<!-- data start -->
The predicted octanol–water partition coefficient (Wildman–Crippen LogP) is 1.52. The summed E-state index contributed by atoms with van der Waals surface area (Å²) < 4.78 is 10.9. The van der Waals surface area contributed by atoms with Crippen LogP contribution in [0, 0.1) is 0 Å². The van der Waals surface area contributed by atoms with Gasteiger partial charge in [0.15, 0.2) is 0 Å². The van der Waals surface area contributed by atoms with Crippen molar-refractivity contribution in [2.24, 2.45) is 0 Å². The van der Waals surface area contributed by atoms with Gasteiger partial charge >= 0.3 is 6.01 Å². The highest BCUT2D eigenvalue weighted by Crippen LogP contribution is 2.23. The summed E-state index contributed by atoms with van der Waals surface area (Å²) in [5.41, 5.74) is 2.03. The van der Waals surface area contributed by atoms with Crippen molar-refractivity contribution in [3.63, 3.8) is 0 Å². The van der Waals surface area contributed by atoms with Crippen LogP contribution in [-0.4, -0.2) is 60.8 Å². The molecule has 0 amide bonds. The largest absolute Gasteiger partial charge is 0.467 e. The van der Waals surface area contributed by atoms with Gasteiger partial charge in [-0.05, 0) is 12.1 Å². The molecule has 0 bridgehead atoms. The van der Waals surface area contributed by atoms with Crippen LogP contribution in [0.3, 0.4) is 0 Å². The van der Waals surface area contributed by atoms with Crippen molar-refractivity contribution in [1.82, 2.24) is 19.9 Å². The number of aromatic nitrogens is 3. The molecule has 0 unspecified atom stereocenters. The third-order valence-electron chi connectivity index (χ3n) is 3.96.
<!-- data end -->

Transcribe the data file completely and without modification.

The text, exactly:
The predicted octanol–water partition coefficient (Wildman–Crippen LogP) is 1.52. The summed E-state index contributed by atoms with van der Waals surface area (Å²) < 4.78 is 10.9. The van der Waals surface area contributed by atoms with Crippen LogP contribution in [0, 0.1) is 0 Å². The van der Waals surface area contributed by atoms with Gasteiger partial charge in [0.15, 0.2) is 0 Å². The van der Waals surface area contributed by atoms with Crippen molar-refractivity contribution in [2.24, 2.45) is 0 Å². The van der Waals surface area contributed by atoms with Gasteiger partial charge >= 0.3 is 6.01 Å². The highest BCUT2D eigenvalue weighted by Crippen LogP contribution is 2.23. The summed E-state index contributed by atoms with van der Waals surface area (Å²) in [5.41, 5.74) is 2.03. The van der Waals surface area contributed by atoms with Crippen molar-refractivity contribution in [3.63, 3.8) is 0 Å². The van der Waals surface area contributed by atoms with Crippen LogP contribution in [-0.4, -0.2) is 60.8 Å². The molecule has 0 amide bonds. The largest absolute Gasteiger partial charge is 0.467 e. The van der Waals surface area contributed by atoms with Gasteiger partial charge in [-0.05, 0) is 12.1 Å². The molecule has 0 bridgehead atoms. The van der Waals surface area contributed by atoms with Crippen LogP contribution in [0.3, 0.4) is 0 Å². The van der Waals surface area contributed by atoms with Crippen molar-refractivity contribution in [1.82, 2.24) is 19.9 Å². The number of aromatic nitrogens is 3. The molecule has 0 unspecified atom stereocenters. The third-order valence-electron chi connectivity index (χ3n) is 3.96.